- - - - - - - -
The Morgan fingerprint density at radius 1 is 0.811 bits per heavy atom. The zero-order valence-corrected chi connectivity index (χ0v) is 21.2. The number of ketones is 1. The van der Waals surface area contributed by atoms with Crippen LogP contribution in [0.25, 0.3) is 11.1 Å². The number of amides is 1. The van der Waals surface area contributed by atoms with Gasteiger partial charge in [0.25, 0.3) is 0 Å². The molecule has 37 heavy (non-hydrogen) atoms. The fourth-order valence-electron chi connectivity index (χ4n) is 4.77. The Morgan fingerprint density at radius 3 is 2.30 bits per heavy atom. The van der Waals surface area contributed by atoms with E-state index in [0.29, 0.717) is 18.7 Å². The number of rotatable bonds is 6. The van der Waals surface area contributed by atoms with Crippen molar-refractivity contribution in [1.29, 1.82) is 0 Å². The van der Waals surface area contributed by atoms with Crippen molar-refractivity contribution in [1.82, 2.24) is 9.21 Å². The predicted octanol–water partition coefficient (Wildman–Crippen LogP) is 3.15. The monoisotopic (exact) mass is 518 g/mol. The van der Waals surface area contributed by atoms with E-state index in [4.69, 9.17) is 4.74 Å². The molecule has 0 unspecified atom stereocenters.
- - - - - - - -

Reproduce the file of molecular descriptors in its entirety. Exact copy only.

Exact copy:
The Morgan fingerprint density at radius 1 is 0.811 bits per heavy atom. The zero-order valence-corrected chi connectivity index (χ0v) is 21.2. The number of ketones is 1. The van der Waals surface area contributed by atoms with Crippen LogP contribution in [0.25, 0.3) is 11.1 Å². The number of amides is 1. The van der Waals surface area contributed by atoms with Gasteiger partial charge in [0.25, 0.3) is 0 Å². The molecule has 37 heavy (non-hydrogen) atoms. The fourth-order valence-electron chi connectivity index (χ4n) is 4.77. The Morgan fingerprint density at radius 3 is 2.30 bits per heavy atom. The van der Waals surface area contributed by atoms with E-state index in [0.29, 0.717) is 18.7 Å². The number of rotatable bonds is 6. The van der Waals surface area contributed by atoms with Crippen molar-refractivity contribution in [1.29, 1.82) is 0 Å². The van der Waals surface area contributed by atoms with Crippen molar-refractivity contribution in [1.82, 2.24) is 9.21 Å². The predicted octanol–water partition coefficient (Wildman–Crippen LogP) is 3.15. The monoisotopic (exact) mass is 518 g/mol. The van der Waals surface area contributed by atoms with E-state index in [4.69, 9.17) is 4.74 Å². The molecule has 0 unspecified atom stereocenters.